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Kitchen Mailbox: Simple Pineapple Squares a pan full of juicy, fruity delight

Thursday, April 20, 2000

By Arlene Burnett, Post-Gazette Staff Writer

If you're up for a new dessert for Easter, try Pineapple Squares. It's similar to a pie, but only because it's made with fruit and has a pie dough-like base.

The dough for this dessert was easy to make, especially if you use a food processor as we did. Before rolling out the dough, you must dust your board and rolling pin with flour because this dough is soft and will stick if you don't. What we really liked about this dessert is that it's perfect for a crowd -- it's made in a jelly roll pan, then cut into squares (size is up to you). You also have the option of drizzling a thin icing over the pineapple squares or just a light dusting of powdered sugar and chopped nuts.

If you ever need to prepare a fresh pineapple, here are a few tips.

Lay the pineapple on its side in a shallow dish to catch the juices. Holding the pineapple steady, cut off its crown. Slice through the pineapple crossways at 1/2-inch intervals. Cut away all the tough rind.

Stand a slice on its side and flick out the tiny eyes with the tip of a knife. Repeat this process with the remaining slices. Lay each slice flat and cut out the hard core with a small pastry cutter, apple corer or small knife.

To serve in wedges, quarter the whole pineapple lengthwise -- remove the core. Separate the fruit from the rind -- cut into wedges.

Source: "The Great Food Almanac" by Irena Chalmers

Eileen Julian of Clairton sent us her scrumptious recipe for Pineapple Squares.

Pineapple Squares

4 cups flour
1 cup sugar
3 teaspoons baking powder
2 sticks butter or margarine
2 eggs, beaten
1/2 cup milk

2 (15-ounce) cans crushed pineapple, juice included
1 cup sugar
3 tablespoons cornstarch

Combine flour, sugar and baking powder, then cut butter into the dry ingredients. (We used a food processor.) Mix in the eggs and milk. Form dough into a ball and chill.

Combine filling ingredients and cook until thickened; let cool.

Divide dough in half. Roll out to fit a jelly roll pan. Spread cooled filling over dough. Roll out remaining dough and cover filling (see note). Bake at 350 degrees for 30 minutes. When cool, dust with powdered sugar or drizzle with a thin powdered-sugar icing.

Sprinkle with chopped nuts.

Note: We used a lattice top.

Martha's Vineyard Salad With Raspberry-Maple Dressing was requested by LaVerne Porta of McKees Rocks. Jill Diskin of Squirrel Hill sent Kitchen Mailbox the recipe, which was published in the Post-Gazette's Restaurant Row column in 1997.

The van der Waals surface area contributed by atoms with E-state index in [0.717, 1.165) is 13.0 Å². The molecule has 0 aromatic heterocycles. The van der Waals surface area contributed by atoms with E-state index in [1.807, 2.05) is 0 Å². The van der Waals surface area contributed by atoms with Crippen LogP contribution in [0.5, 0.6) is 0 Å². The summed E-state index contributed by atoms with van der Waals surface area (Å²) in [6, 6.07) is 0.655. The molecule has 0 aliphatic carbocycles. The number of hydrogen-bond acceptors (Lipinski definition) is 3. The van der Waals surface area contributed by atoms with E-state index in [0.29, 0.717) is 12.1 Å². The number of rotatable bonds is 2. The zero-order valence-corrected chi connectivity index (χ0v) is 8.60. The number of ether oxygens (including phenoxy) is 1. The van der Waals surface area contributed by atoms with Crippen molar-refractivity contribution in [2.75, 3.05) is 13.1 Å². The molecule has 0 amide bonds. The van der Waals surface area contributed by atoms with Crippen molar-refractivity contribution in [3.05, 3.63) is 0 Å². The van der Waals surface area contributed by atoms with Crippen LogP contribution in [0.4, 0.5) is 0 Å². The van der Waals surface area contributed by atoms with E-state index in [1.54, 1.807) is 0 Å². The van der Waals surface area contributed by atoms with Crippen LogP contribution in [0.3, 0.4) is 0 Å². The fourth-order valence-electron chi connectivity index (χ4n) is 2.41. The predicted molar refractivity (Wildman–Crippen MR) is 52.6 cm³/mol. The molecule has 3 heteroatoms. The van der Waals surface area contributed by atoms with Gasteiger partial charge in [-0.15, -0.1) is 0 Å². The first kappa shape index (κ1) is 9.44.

Martha's Vineyard Salad With Raspberry-Maple Dressing

The dressing also doubles as a marinade for seafood and poultry. The maple syrup in the recipe caramelizes and glazes grilled foods.

1 cup white wine vinegar
1 cup red wine vinegar
1/2 cup raspberries, fresh or frozen
1/2 cup olive oil
1/2 cup vegetable oil
1/2 cup maple syrup
2 tablespoons Dijon mustard
2 tablespoons dried tarragon (or 4 tablespoons fresh)
Dash salt, or to taste
1 head Bibb lettuce, washed and dried
1/2 head red leaf lettuce, washed and dried
1/4 cup crumbled blue cheese
12 rings red onion, sliced 1/4-inch thick
3 tablespoons toasted pine nuts or walnuts

First prepare raspberry vinegar: combine red and white vinegars and raspberries. Cover and let sit for 48 hours. Strain the vinegar and store at room temperature. (You can also use commercial raspberry vinegar, which we did for testing, and start recipe with next step.)

To make Raspberry-Maple Dressing, whisk together in a bowl 1/2 cup of the raspberry vinegar, the oils, maple syrup, mustard, tarragon and salt.

Tear lettuce leaves by hand and toss in a large bowl with 3/4 cup of dressing.

To serve, divide lettuce evenly onto 6 chilled plates and top each with blue cheese, onion rings and toasted pine nuts. Serves 6.

Source: "The Simply Great Cookbook, Recipes from the Kitchens of Chuck Muer"


Helen Kutrufins of McKees Rocks had a recipe for Spiced Peach Jam that she clipped from the Pittsburgh Press in the '70s. Kutrufins lost the recipe and hopes one of our readers may have a copy.

M.L. Lococo of Brighton Heights would like a recipe for date nut rolls. The cookies are rolled in powdered sugar while hot. If anyone has this recipe, please send it to Kitchen Mailbox.

Geoffrey Keyes of Mt. Lebanon is searching for stone-ground hominy grits and Durkee's charcoal seasoning. Can anyone help?

If you want to answer a recipe request from a reader or are looking for a recipe yourself, please write to Kitchen Mailbox, c/o Arlene Burnett, 34 Blvd. of the Allies, Pittsburgh 15222, or e-mail to aburnett@post-gazette.com. Please include a name, neighborhood and a daytime phone number on all correspondence. All recipes are kitchen-tested by the Post-Gazette.

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